That’s what brutalism was about, unfinished concrete. And so it creates these massive forms even when it isn’t that big. Prentice isn’t huge compared to the buildings next to it. It’s kind of small and tucked away. But it does have this monumentality to it, because it is hanging unfinished concrete. They are very plain looking. There is very little architectural detail outside of the form itself, so something like Prentice is just the clover form of the building and these windows. That is the architectural detail that you come to see, so it was meant to appeal to a lower class, a mass class. It wasn’t meant to look rich, but then also conversely, aesthetically, it was thought of as very fascist, as fortresses meant to keep people out. And a lot of times, inside they became the labyrinth mazes.

JP:

But I feel like Goldberg alleviated some of that. With his clover, quatrefoil shape, and those arches that come down to the pinnacle point and the cantilever design. I think it is in some ways floral, or has its roots in a natural form to move it away from being fascist or something. It’s more womblike than the hardedge brutalist structures that you would experience elsewhere.

JD:

That’s like the other brutalist building of the Chicago skyline, the Walter Netsch at UIC, the university hall skyscraper. That’s classic brutalism. The more I’ve looked into it, the more Goldberg is able to perfect the goals of the movement itself. He is able to make it this welcoming, inviting space without abandoning the ideals of the material.

DF:

A conversation about structural ethics, to me, recalls a lot of questions that have come up while discussing your piece about preservationism. I know that you outspokenly don’t want it to be a preservationist piece which necessitates defining what preservationism is at a point when we are rethinking archives, we are rethinking the way things are preserved in the art world.

We were talking a little bit earlier about the building’s destruction, and the ethic behind it. You said something about how in order to save the building it would have to be repurposed, not only at a great cost, but also in a way that would potentially compromise a lot of these structural ethics that we have been discussing now that went into the design of the building. To me, that really recalls a similar conversation in the 60s and 70s about site-specificity during the rise of architectural sculpture. The most obvious example of which is Tilted Arc, where moving it or changing it would compromise the entire meaning of the piece.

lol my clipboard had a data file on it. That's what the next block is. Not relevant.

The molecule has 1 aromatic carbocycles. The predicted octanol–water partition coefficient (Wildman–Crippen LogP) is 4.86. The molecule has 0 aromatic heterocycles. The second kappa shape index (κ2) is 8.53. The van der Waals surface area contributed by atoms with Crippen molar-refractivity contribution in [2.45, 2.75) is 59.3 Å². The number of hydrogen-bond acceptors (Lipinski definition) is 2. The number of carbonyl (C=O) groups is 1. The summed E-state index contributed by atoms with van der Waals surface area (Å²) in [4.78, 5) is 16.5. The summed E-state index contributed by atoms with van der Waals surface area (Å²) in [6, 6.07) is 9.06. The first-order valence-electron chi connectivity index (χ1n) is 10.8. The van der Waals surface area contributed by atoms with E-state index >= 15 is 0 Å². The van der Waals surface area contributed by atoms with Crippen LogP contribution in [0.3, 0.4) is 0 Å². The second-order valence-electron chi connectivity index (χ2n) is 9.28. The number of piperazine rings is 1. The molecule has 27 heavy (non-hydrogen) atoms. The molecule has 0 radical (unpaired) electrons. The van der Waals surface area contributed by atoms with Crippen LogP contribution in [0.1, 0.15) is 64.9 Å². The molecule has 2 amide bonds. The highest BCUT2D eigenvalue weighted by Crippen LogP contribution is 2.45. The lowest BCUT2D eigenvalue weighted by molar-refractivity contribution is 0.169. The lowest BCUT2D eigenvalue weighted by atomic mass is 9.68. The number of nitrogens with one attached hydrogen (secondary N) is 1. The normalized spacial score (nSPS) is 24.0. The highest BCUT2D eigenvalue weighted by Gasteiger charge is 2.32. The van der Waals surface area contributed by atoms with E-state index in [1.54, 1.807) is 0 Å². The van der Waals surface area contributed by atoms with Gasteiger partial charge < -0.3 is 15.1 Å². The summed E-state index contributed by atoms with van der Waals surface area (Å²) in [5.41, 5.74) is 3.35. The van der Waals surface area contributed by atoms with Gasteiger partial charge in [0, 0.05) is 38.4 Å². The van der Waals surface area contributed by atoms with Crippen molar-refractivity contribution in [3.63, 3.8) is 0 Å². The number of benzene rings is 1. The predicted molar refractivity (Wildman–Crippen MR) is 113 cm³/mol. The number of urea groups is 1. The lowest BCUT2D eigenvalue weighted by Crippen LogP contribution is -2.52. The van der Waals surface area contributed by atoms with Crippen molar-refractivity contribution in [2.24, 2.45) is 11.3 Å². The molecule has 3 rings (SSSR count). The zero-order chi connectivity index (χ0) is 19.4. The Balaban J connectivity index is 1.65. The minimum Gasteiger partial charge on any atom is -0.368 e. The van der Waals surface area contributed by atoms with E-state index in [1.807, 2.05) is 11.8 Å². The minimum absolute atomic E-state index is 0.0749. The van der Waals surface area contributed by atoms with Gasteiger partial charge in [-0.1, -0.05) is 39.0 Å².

And so, I wonder about that as a history. My natural inclination is to sympathize with preserving the building but I also sympathize with the “to move is to destroy” mentality of site-specific sculpture. So I wonder if your piece sits somewhere in a middle ground of, not preserving the building or memorializing the building, but preserving a set of concepts that it might stand for about the visuality of inside and outside. I wonder if your piece is a different kind of preservation, one that may speak to more contemporary forms of archiving in art that is grounded in creating new content, as opposed to maintaining old content or old concepts. I wonder what you think of that.

JP:

In terms of preservation with the piece, I feel like my natural inclination is also to side with preservation, but that’s some feeling that we all inherently have. We want to connect with loss, because it feels good in its own way, so to fight for something is naturally something we do as human beings. But in terms of what is there to preserve in Prentice, and what happens when you preserve the building, it can no longer function in the way it was intended to function. I think that did relate to why it was lost, but ultimately it still does come down to money and power, and who is in control and what their objectives are. Prentice didn’t fit into the ultimate objectives.

But with my piece, I feel like I have intentionally done wrong towards the standard of preservation by presenting the windows upturned and out of context from the way that they should be. A preservationist would try to recreate the scenario in which they were presented, or would present them as what they are in the most basic sense. I’ve tried to force them into a slightly different context, but still while doing that, keeping in mind, what were the general philosophies behind the structures and building: the panopticon, the line of sight, the use of the oval and why the oval. Those sorts of things I think I have highlighted through my misrepresentation of the windows.

DF:

Yeah, the oval is so interesting to me just as a sculptural problem. And I’ve always seen an important part of the authorship on your part in this piece is adapting the oval in a way that makes use of its visual qualities, but in order to do that you’ve set up a problem of placing them at an impossible angle, and maybe that is mentally very simple; it’s just a 40 degree or so shift. But as a sculptural adaptation, I’ve always seen that as preserving a quality without preserving the very specific, culturally important building which I just feel is altogether a different kind of preservation that’s not at the core of what this is as a sculpture.

JP: